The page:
What are blood transfusion risks?
Blood transfusion errors can occur in about 1 out of 14,000 transfusions. Most transfusion reactions occur because of errors made in matching the recipient’s blood to the blood transfused.
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These administrative errors may occur because of mislabeled blood samples or misread labels. Even receiving the correct blood type sometimes results in a mild transfusion reaction.These reactions may be mild or severe.
- Most mild reactions are not life-threatening when treated quickly.
- Severe transfusion reactions can be life-threatening, but this is very rare.
- Mild allergic reactions may involve itching,hives, wheezing, and fever.
- Severe reactions may cause anaphylactic shock.
There are several immune-related transfusion reactions:
- A nonhemolytic fever reaction cause fever and chills without destruction (hemolysis) of the red blood cells. These problems occur because the body mistakes the new blood as harmful and makes specific antibodies to destroy it. This is the most common transfusion reaction. It can occur even when the blood has been correctly matched and administered. The more transfusions you receive, the greater your risk for this type of reaction. Careful screening helps reduce the risk for these problems.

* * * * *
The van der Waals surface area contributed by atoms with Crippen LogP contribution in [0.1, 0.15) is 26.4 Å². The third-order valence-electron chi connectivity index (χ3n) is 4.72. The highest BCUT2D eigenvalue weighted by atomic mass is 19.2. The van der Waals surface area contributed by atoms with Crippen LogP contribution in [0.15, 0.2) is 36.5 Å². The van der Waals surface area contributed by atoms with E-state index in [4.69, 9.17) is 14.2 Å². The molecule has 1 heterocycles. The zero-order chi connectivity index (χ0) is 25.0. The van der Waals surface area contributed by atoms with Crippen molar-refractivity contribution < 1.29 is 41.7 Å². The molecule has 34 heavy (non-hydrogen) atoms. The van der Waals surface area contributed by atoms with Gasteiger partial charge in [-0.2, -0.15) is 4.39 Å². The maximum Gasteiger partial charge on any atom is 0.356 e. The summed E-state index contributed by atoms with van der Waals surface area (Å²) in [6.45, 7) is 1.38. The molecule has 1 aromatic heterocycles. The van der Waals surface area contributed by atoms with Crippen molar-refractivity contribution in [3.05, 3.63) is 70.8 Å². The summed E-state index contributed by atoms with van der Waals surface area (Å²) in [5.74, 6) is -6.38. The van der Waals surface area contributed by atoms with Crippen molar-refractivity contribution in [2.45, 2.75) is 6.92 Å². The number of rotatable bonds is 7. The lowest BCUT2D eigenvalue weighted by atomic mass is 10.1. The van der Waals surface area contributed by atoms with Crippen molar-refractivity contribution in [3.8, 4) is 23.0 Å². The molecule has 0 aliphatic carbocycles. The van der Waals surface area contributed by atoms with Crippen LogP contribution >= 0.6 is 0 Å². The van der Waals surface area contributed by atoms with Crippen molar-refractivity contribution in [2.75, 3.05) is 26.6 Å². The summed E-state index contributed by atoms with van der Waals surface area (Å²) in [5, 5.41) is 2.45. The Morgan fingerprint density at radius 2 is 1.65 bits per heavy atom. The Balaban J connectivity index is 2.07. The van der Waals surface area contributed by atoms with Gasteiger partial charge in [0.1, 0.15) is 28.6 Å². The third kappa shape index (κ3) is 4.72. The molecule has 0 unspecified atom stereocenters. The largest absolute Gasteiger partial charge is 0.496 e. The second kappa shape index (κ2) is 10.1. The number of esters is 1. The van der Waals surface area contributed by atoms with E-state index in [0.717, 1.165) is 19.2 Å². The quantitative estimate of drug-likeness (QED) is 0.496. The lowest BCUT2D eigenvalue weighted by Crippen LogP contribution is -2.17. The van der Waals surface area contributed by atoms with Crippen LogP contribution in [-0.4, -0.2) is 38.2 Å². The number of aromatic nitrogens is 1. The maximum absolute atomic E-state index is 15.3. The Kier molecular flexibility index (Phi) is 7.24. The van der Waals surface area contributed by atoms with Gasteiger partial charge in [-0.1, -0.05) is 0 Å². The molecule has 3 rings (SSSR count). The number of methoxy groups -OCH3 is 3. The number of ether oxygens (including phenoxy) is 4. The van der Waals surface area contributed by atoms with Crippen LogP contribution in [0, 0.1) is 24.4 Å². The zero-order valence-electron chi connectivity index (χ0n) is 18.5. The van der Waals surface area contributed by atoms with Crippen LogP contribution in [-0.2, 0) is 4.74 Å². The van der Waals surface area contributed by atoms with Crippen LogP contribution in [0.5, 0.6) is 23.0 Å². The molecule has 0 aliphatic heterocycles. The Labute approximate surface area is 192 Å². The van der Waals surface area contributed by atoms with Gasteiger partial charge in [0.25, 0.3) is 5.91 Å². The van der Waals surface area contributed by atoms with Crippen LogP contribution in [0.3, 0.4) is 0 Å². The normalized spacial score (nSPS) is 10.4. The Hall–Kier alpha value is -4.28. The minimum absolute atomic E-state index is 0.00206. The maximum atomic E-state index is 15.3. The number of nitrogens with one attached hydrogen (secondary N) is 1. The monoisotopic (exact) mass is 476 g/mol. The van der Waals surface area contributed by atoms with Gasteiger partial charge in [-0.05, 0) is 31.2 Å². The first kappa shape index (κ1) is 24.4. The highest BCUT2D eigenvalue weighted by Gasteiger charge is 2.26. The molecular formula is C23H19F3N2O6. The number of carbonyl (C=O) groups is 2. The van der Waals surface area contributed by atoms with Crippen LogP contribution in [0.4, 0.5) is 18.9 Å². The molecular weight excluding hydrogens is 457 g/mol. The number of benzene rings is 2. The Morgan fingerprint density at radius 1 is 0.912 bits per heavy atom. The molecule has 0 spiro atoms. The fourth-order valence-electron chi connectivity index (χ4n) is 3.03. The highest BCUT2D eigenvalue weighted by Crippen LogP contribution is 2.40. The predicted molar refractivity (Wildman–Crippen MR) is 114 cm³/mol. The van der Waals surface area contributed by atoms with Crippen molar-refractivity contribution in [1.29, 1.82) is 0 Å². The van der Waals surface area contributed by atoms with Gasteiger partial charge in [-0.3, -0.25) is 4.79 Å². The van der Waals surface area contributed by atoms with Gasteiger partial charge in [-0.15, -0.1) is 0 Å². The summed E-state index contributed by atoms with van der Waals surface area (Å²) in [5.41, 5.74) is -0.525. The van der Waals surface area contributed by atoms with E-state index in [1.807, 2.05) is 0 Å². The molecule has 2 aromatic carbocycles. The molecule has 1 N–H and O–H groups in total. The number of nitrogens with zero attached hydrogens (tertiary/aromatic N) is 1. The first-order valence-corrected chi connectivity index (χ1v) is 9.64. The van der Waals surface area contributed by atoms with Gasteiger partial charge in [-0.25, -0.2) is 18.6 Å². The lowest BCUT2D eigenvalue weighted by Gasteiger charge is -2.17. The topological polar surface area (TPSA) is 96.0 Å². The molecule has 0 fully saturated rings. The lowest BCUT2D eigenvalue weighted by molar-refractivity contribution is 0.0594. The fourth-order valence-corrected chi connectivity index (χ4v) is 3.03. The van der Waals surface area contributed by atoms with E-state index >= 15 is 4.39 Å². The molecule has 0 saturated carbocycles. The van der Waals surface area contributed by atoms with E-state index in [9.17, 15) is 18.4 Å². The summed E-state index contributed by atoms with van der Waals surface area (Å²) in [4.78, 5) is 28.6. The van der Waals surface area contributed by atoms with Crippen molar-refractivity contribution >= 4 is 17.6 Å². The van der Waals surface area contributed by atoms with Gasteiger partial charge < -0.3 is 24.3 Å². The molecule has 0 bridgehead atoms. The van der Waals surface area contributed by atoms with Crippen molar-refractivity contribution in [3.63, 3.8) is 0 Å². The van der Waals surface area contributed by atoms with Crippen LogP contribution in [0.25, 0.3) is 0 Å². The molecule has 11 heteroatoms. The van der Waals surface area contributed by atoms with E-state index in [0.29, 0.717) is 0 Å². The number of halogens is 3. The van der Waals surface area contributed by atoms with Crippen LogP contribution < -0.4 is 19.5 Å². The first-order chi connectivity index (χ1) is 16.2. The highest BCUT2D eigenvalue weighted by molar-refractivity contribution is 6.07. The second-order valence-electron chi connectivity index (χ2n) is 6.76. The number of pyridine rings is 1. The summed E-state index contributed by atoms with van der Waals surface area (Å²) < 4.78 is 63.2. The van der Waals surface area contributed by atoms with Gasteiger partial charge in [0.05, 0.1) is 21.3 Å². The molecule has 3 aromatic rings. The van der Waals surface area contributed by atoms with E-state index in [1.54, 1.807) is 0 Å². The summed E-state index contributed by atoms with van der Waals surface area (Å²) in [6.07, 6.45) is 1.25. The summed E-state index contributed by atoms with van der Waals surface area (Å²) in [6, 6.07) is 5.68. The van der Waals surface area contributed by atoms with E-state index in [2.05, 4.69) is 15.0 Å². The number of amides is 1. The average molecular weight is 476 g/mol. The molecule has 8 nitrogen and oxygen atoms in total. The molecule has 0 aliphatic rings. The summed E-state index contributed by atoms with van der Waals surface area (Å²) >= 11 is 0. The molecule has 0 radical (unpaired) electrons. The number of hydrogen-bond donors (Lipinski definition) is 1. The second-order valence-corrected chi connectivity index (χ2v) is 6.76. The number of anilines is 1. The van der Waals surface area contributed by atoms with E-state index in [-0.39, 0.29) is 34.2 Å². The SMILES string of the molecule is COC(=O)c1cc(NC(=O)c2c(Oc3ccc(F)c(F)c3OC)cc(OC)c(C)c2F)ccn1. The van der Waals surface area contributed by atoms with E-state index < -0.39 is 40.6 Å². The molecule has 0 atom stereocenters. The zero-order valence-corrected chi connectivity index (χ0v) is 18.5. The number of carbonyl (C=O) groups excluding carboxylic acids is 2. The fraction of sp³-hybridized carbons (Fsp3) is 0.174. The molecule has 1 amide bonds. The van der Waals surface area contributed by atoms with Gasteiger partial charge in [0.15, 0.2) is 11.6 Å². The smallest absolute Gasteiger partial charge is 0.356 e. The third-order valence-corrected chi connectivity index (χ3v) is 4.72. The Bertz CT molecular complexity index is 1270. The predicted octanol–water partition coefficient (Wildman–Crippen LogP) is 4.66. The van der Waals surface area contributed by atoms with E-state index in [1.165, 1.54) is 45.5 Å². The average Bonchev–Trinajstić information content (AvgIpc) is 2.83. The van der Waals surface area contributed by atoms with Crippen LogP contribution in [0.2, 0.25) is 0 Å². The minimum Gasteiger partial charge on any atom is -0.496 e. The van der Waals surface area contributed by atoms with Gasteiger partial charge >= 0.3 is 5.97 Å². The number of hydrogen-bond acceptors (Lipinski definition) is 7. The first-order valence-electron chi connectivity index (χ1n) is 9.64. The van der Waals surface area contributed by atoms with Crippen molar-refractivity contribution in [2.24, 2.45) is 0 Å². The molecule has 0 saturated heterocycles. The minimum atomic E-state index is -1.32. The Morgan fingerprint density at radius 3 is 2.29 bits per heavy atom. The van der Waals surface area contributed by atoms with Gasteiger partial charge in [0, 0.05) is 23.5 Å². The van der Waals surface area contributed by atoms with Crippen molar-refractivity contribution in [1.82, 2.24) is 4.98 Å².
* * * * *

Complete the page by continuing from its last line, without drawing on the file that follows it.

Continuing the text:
- A hemolytic transfusion reaction can cause the most serious problems, and can be life-threatening. These reactions can occur when your ABO or Rh blood type and that of the transfused blood do not match. If this happens, your immune system attacks the transfused red blood cells.
- A mild hemolytic transfusion reaction can happen when there is a mismatch of one of the more than 100 minor blood types. Most of the time, these reactions to the minor blood types are less serious than a mismatch of the ABO or Rh blood types.
- An immune reaction to platelets in transfused blood results in the destruction of the transfused platelets. People who have this type of reaction may have trouble finding blood that can be transfused without causing a reaction. In rare cases, an immune reaction may take place that attacks the person’s lungs (transfusion-related acute lung injury). This results in trouble breathing and other symptoms.
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